Education First (EF) specialises in language-learning tours across the world, and its Denver outpost occupies the fourth and fifth floor of the city’s first commercial cross-laminated timber (CLT) building, Platte 15.
The company’s in-house design team developed the 4,950-square-metre interior with help from architecture firm Gensler.
“All of our projects strive to be contextual,” the EF team explained. “For this project, we used figurative and literal references to nature as a way to connect to Denver’s outdoors as well as its ‘outdoorsy’ culture.”
Allusions to nature can be seen immediately upon entering the office’s reception, which is anchored by a huge boxy desk.
The bottom half of the desk is made from strata of rammed earth, while an overarching canopy is finished in a brownish-red colour that is designed to evoke the sandstone outcrops of Red Rocks, a mountain park located 10 miles west of Denver.
A couple of relaxed seating areas with tubular armchairs were incorporated into the space, as a nod to the log cabins that are found in more rural parts of Colorado.
Much like the reception, private meeting rooms, kitchens, telephone booths and a company auditorium are housed inside boxy volumes that sit apart from the building’s shell.
“Rather than try to hide the structure as we might have in a less interesting building, swallowing up columns with rooms and wall partitions, we sought to celebrate it,” said the design team.
Each of the “boxes” has been painted a colour that loosely references different elements of nature, with one finished in sandy beige and another in sky blue.
All have been fitted with gauzy natural-fibre curtains to temper acoustics save for the auditorium, which has concertinaed glass doors that can be pushed back in case the space needs to be used for larger company gatherings.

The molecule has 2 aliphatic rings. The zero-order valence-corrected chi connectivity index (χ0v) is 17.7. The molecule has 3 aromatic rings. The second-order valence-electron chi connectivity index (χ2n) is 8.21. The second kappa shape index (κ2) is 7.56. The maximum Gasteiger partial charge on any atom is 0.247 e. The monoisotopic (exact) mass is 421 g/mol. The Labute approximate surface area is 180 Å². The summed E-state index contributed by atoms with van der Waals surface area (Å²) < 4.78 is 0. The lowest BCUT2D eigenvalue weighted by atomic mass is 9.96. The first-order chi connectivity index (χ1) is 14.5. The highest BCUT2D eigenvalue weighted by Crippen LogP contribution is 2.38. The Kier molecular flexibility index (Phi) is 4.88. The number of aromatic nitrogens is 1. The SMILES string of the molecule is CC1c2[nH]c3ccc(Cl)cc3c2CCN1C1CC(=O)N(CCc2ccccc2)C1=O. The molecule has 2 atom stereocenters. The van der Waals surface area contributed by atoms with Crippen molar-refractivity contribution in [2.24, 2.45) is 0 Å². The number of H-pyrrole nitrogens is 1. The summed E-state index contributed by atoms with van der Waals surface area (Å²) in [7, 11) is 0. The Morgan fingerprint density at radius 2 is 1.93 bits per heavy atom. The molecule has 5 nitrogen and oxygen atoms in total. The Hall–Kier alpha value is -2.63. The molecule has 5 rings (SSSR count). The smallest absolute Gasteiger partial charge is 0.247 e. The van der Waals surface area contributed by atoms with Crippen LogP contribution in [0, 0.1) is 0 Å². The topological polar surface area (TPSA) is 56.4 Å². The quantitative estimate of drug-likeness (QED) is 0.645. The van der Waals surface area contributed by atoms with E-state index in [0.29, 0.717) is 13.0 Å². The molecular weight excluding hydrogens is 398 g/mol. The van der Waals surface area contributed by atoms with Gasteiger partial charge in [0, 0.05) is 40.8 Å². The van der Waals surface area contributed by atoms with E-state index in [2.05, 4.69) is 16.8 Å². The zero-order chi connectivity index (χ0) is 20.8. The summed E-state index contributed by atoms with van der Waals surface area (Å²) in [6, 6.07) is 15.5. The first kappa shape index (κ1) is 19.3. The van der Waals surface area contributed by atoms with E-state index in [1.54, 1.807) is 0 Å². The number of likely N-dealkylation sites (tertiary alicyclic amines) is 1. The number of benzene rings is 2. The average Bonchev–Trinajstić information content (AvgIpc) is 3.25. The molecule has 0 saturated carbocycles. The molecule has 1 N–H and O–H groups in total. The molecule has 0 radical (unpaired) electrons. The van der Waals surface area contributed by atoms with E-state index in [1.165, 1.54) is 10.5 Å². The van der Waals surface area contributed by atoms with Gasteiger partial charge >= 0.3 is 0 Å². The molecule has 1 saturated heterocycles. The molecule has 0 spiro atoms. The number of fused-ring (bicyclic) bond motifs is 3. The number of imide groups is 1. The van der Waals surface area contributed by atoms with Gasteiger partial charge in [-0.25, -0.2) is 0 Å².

Staff can have more casual catch-ups in the break-out areas that appear around the perimeter of the office, dressed with comfy sofas, leafy potted plants and rattan pendants lamps.
A handful of outdoor furniture pieces such as chain-link swing seats are integrated into the interior to help reinforce the feeling of being outside.
The rest of the office is filled with banks of work desks, loosely organised around custom timber storage units that are inbuilt with whiteboards for impromptu brainstorming sessions.
The two levels of the office are linked together via a statement staircase made from the same CLT that was used in the construction of the building.
Designed to “feel like passing through a forest of trees”, its balustrade comprises a series of vertical timber beams that rise from the fourth floor all the way up to the ceiling on the fifth floor.
Founded in 1965, EF combines language training with cultural exchanges, encouraging participants to learn by doing.
Others in the running include the headquarters of lifestyle and wellness brand Goop, which Rapt Studio decked out with soft colours and rounded furnishings to foster a calming ambience.
Photography is by David Lauer.
Project architect: Ronnie Leone, Gensler (Denver)
Construction: Rand Construction Company
The post Education First office in Denver takes cues from city’s “outdoorsy culture” appeared first on Dezeen.